Ok, so now you have an idea of what sort of an editor you need. Now what? There are some editors who will perform all of these tasks, but some may only specialize in one or two. Spend some time researching. There are many trustworthy sites online that have created a database of freelance editors and their services. Take some time to browse through these lists, look at those editors’ websites, and narrow your list down to a few that you think might work best for you. Maybe you are looking for an editor who specializes in your genre, or perhaps you are looking for someone with a proven published success rate.
3. Make contact.
Next, I would suggest you reach out to a few editors on your list and ask for availability and an estimated quote. Explain the type of work you are looking for, the genre of your work, a brief synopsis, and most importantly: include your word count. Many editors do work on an hourly rate, but they may also be able to quote you an estimated price based on your word count. Some editors may also ask you for a sample chapter to estimate the level of editing needed and how much time it will take. You will find that rates will vary, but quality developmental editing and professional copyediting typically run between about $40-$60 an hour. Proofreading is not as time-consuming and often takes less time, and for a lower rate. In addition, you may only need one or two types of editing to begin with.
4. Try before you buy.
Don’t be afraid to ask for a sample edit! In my opinion, if an editor is not willing to edit your first 1,500 words for a small fee (or even for free), this editor is not worth your time. Hiring an editor can be a terrifying process, and you want someone who understands this and will work with you to ensure that the editor-author relationship is a good fit. Additionally, actually seeing how an editor marks up your work can help narrow your decision.
5. Sign a contract.
This might also be a good time to ask about a contract, payment schedule, and method of preferred payment. If an editor is not willing to draft a contract highlighting the details of the work you are paying for, you might want to reconsider your pick. A professional freelance editor will put everything into writing for you—what you are hiring for, the types and level of editing to be completed, total (or estimated total) payment, and payment schedule. Many editors will ask for a portion of the payment upfront, with the remainder of the balance due upon completion. Putting all this into an agreement that you both sign upfront is an important step for both of you.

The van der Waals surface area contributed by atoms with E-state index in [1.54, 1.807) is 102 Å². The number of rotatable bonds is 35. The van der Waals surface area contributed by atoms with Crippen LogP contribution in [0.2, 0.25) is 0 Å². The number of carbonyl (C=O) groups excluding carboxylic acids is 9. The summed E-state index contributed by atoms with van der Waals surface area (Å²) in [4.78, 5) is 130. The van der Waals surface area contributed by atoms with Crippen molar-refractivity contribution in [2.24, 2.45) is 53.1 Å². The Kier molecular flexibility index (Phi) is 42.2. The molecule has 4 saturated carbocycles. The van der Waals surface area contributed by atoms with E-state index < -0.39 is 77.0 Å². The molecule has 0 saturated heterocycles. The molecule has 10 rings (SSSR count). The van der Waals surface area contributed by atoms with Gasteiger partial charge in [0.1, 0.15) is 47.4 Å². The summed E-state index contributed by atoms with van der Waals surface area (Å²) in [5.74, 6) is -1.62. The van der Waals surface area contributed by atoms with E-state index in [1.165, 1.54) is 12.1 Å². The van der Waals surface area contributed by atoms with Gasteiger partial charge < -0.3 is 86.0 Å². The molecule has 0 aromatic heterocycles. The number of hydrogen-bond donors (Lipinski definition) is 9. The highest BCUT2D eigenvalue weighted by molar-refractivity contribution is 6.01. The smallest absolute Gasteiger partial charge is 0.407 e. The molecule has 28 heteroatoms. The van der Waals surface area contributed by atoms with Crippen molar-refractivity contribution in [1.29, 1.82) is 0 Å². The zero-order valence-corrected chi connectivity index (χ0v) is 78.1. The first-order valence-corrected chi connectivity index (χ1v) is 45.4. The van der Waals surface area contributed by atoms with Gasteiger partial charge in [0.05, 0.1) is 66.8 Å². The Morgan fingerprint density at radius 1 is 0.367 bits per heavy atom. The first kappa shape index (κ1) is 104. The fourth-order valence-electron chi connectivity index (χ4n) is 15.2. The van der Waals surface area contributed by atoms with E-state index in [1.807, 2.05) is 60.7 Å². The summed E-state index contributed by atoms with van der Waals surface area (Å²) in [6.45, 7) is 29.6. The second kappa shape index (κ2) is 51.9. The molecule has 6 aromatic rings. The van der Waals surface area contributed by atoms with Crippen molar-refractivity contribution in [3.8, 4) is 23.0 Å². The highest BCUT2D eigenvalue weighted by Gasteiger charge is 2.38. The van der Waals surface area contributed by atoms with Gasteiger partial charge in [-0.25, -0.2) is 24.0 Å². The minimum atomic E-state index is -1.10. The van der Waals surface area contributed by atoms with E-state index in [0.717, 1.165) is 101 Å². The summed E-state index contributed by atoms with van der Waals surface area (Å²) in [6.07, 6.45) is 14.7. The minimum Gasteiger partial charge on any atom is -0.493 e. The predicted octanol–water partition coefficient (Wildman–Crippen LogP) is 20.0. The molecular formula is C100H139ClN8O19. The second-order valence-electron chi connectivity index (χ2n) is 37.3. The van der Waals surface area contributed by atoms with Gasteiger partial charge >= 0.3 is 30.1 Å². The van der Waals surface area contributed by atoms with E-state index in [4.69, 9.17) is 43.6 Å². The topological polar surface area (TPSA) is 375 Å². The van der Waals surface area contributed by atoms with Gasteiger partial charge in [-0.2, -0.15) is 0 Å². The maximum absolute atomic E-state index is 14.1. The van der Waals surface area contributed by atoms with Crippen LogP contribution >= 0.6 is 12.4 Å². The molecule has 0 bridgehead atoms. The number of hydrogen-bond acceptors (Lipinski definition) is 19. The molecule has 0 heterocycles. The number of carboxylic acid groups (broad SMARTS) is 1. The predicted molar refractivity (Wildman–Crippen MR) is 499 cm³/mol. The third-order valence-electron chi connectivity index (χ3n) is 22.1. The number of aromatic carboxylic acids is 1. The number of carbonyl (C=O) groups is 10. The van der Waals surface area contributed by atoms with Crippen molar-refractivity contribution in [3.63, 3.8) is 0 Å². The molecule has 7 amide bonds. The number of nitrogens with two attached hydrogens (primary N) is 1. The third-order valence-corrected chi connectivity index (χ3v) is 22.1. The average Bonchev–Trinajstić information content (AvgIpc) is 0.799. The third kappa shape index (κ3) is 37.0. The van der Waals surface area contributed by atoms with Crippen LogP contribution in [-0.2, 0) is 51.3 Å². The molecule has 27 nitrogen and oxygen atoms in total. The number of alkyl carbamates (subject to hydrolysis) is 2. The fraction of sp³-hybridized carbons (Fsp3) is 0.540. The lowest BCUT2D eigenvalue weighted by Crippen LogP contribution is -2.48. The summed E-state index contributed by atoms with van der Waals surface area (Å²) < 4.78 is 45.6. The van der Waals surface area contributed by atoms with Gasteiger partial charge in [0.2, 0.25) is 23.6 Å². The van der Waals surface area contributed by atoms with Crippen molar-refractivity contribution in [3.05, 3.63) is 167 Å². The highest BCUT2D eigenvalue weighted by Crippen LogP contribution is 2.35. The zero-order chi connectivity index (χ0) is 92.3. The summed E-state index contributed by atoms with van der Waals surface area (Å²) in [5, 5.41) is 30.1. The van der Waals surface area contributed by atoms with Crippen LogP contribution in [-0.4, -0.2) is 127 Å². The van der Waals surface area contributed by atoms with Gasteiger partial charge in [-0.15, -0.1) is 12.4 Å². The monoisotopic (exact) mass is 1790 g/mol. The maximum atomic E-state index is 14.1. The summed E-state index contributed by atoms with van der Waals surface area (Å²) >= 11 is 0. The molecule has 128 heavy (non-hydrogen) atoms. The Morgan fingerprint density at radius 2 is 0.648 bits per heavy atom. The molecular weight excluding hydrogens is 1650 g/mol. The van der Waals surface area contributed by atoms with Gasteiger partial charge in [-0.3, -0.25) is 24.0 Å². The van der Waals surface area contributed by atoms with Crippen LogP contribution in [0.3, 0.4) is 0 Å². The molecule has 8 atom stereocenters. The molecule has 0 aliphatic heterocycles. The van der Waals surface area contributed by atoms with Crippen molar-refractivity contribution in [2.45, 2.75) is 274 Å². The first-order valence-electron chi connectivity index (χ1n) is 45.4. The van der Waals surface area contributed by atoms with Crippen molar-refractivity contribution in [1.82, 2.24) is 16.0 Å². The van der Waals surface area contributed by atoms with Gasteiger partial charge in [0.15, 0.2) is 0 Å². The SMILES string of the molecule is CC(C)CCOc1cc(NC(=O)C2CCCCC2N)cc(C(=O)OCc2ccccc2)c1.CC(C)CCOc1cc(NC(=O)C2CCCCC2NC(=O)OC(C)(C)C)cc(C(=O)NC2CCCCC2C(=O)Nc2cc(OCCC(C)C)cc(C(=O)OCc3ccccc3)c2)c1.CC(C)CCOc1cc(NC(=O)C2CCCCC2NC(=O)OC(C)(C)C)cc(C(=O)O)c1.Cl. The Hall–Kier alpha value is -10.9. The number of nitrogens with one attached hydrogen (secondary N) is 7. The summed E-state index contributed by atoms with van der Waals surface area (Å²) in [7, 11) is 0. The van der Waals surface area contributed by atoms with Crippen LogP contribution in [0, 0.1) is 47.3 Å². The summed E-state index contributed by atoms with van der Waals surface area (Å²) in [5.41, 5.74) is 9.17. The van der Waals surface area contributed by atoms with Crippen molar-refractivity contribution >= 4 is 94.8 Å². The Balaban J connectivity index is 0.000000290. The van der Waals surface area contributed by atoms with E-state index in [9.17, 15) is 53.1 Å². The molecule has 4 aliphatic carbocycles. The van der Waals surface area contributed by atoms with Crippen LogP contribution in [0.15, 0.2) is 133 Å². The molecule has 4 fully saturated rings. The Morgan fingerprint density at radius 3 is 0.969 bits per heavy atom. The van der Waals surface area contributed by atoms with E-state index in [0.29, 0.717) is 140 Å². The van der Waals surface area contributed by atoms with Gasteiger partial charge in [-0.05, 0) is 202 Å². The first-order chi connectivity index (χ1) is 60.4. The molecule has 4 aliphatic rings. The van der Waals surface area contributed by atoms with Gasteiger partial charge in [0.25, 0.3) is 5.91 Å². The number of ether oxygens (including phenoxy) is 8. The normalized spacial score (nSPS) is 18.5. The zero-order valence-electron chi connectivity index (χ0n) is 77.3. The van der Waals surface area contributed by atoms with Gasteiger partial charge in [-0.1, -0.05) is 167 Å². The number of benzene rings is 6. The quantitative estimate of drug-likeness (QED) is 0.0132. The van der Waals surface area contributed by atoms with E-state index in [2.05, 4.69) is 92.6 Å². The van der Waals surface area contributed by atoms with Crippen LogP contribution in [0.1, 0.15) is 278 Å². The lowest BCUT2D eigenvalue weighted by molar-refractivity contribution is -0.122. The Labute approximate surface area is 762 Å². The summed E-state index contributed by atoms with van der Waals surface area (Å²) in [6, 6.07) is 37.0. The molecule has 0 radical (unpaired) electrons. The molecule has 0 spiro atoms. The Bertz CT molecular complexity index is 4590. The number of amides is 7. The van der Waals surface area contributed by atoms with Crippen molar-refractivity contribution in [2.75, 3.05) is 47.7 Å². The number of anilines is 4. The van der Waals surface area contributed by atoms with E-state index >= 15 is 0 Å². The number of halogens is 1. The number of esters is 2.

6. Set Parameters.
Congrats, you’ve hired an editor! Before you submit your full manuscript, it’s a good idea to let your editor know what you’d like him (or her) to focus on. Let’s say you know that you need help with character development, or maybe you have difficulty writing believable dialogue. Be upfront about this from the beginning so your editor can keep an eye on it and help you work through those issues. If you aren’t sure about what you need here, that’s ok too. But don’t be afraid to ask questions. A good editor will never give you a suggestion without explaining the reasoning behind it. And, because editing can often be a back-and-forth process that continues over a length of time, developing a good rapport with your editor is a must.
7. Write a testimonial.
I cannot stress this enough. If you are pleased with the work your editor has done once you have gone through this process, offer to write a testimonial about your experience. This will go a long way in helping your editor branch out and find additional work. And if your book goes on to be published, please inform your editor! We are so proud when our clients succeed, and it means so much to us to know that we helped you get there.
So, there you have it! I hope this checklist has helped you find your footing as you embark on this journey of hiring an editor. This is your book – your pride and joy – so take the time to find an editor who will help you make it shine the way it should. Good luck!
Our guest contributor, Deb Hartwell, is a development editor with 9 years of experience in higher education publishing who enjoys freelance editing and copyediting in all genres during her spare time.